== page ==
Near Locust Grove in Orange County, Virginia — The American South (Mid-Atlantic)
Battle of the Wilderness
Wilderness Exhibit Shelter
—East Wall —
The Army of the Potomac
Throughout the winter of 1863-1864, the armies rested and refitted on opposites sides of the Rapidan River. The ranks of the Union army swelled with thousands of new draftees and recruits - soldiers whose commitment to the cause many questioned.
"Never in a war...did the rank and file feel a more resolute earnestness for a just cause, and a more invincible determination to succeed...."
Wilbur Fisk, 2nd Vermont Infantry, April 7, 1864
Commander: Major General George Gordon Meade
Strength: 120,000 men and 275 cannon
The Army of Northern Virginia
The Confederates struggled to keep their existing regiments full. In the Wilderness they would bring to the battle 13,000 fewer men than they had fielded at Gettysburg the year before.
"The troops are all in excellent spirits, and eager for the fray. Gen. Grant's glory will soon vanish away, and his great name buried along with those of his unfortunate predecessors."
Samuel Clyde, 2nd South Carolina Infantry, April 28, 1864
Commander: General Robert E. Lee
Strength: 60,000 men and 226 cannon
Marker series. This marker is included in the Battlefield Trails - Civil War marker series.
Location. 38° Click for map. Located at stop two of the driving tour of Wilderness Battlefield. Marker is in this post office area: Locust Grove VA 22508, United States of America.
Other nearby markers. At least 8 other markers are within walking distance of this marker. Clash on the Orange Turnpike (here, next to this marker); Struggle on the Orange Plank Road (here, next to this marker); The Fighting Ends in Stalemate (here, next to this marker); Collision of Giants (here, next to this marker); The Wilderness (a few steps from this marker); Saunders Field (a few steps from this marker); Gordon Flank Attack Trail (within shouting distance of this marker); First Blood in Saunders Field (within shouting distance of this marker). Click for a list of all markers in Locust Grove.
More about this marker. This panel contains two maps showing positions of the armies during the fighting on May 5 and May 6, 1864.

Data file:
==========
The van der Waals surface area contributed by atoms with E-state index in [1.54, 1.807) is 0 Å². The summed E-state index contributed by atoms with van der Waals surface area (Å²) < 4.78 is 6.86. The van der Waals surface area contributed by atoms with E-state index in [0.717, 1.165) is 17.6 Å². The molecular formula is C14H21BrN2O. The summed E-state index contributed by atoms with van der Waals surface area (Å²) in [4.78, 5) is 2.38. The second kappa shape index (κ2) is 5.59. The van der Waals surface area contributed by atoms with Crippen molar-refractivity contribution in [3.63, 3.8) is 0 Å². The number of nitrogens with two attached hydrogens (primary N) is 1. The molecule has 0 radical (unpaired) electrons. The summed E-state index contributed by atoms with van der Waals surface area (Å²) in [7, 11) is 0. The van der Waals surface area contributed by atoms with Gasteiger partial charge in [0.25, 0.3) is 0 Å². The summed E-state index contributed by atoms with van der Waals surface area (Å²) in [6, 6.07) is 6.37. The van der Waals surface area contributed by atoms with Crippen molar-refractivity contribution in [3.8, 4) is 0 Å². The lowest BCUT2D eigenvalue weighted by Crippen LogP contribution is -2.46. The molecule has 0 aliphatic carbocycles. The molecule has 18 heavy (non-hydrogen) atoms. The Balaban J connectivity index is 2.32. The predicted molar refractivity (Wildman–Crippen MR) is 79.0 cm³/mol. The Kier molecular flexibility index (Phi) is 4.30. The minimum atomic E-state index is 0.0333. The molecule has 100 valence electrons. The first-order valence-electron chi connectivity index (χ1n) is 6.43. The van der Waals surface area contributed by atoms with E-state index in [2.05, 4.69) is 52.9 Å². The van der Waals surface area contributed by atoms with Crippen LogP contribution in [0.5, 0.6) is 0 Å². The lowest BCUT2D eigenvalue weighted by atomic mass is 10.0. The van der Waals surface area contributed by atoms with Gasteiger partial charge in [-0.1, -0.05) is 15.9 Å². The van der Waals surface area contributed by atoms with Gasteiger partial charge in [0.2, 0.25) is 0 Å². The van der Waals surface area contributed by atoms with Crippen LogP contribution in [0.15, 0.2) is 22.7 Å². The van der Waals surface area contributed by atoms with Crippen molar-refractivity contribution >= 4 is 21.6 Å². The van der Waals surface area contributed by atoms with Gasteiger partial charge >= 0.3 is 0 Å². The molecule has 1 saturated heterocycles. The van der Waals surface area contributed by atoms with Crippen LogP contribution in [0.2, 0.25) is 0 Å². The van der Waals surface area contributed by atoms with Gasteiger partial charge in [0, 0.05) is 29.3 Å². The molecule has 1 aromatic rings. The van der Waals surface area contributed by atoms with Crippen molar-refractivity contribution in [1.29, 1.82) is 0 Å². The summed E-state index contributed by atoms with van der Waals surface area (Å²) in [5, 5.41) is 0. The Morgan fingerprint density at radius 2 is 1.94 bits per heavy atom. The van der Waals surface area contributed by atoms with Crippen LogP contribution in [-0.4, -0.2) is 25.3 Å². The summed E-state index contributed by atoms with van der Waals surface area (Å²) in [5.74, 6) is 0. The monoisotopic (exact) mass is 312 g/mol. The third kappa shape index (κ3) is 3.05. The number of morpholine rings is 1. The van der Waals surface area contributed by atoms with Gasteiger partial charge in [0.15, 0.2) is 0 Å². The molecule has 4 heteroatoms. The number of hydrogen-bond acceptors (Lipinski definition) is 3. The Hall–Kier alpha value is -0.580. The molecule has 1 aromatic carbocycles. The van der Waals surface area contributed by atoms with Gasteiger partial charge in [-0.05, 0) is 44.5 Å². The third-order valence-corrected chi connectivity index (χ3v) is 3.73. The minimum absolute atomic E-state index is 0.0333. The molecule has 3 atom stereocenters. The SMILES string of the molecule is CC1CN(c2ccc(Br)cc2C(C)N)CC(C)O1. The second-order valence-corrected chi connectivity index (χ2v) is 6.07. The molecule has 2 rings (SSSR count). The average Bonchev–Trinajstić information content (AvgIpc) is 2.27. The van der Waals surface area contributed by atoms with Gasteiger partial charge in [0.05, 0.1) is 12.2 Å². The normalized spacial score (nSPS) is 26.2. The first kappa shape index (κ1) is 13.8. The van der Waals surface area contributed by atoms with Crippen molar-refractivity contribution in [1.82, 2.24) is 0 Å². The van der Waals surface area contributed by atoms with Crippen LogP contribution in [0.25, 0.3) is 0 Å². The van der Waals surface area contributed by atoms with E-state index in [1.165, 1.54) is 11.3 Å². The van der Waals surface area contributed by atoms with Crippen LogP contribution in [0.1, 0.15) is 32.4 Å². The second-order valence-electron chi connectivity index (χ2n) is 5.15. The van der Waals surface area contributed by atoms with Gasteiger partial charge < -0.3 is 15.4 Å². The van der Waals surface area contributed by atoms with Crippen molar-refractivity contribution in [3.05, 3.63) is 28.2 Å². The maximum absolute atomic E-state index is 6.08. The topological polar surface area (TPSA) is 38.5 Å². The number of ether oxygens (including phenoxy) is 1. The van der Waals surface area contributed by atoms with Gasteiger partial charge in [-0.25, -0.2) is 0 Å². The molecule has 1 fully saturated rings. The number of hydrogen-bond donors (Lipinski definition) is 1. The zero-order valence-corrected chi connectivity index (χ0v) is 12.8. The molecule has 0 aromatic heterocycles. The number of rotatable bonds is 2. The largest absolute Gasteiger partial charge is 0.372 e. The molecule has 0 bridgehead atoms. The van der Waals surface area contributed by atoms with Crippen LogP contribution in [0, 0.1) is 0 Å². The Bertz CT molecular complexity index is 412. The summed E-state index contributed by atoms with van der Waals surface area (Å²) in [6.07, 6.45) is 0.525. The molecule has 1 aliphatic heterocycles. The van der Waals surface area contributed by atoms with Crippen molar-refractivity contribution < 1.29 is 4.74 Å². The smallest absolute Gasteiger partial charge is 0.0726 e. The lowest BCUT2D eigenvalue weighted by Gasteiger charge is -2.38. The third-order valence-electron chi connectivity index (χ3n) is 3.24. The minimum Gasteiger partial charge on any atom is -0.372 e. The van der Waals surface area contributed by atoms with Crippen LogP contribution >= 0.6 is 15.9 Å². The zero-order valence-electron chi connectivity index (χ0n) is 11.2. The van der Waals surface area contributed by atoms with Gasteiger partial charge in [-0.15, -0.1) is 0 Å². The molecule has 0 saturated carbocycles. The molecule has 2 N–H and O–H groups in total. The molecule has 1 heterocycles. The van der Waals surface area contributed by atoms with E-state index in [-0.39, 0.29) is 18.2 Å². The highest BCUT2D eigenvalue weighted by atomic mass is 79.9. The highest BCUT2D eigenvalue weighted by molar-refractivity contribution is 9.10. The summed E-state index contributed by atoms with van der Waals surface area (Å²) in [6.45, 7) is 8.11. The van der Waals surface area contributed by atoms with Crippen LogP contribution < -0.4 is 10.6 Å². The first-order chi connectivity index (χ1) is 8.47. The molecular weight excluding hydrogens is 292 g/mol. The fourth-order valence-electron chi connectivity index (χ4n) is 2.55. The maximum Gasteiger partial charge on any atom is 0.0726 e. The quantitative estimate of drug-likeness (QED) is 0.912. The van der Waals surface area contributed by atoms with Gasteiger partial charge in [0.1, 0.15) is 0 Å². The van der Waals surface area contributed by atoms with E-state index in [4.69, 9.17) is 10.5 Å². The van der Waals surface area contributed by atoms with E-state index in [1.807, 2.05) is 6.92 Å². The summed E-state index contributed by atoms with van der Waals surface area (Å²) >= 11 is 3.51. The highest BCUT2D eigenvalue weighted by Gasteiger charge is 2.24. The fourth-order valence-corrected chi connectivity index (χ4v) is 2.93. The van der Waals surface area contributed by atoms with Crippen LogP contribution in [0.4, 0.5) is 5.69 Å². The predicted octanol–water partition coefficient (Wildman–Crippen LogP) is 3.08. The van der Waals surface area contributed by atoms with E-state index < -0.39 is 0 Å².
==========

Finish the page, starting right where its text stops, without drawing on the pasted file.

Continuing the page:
Regarding Battle of the Wilderness. Fifty-nine historical markers detail the Battle of the Wilderness. For ease of navigation, these are broken down into related sets based on the Park tour stops and proximity to battlefield landmarks. Links (starting with number 2) for the separate "virtual tours by markers" are included in listed below.
Also see . . .
1. Battle of the Wilderness. National Park Service site.
2. Wilderness Battlefield - Federal Rear virtual tour by markers.
3. Virtual tour of the Gordon Flank Attack Trail by markers.
4. Wilderness Battlefield - Hill-Ewell Drive virtual tour by markers.
5. Wilderness Battlefield - Widow Tapp Fields virtual tour by markers.
6. Wilderness Battlefield - Brock Road/Orange Plank Road Intersection virtual tour by markers.
7. Wilderness Battlefield Preservation Efforts. The Wilderness battlefield has been in the news recently due to proposed development adjacent to the National Park. This Civil War Preservation Trust site details not only the preservation issues, but provides outstanding resources (maps and documents) regarding the battle itself.
Categories. • War, US Civil •
Credits. This page originally submitted on April 27, 2008, by Craig Swain of Leesburg, Virginia. This page has been viewed 2,452 times since then. Photos: 1, 2, 3. submitted on April 27, 2008, by Craig Swain of Leesburg, Virginia.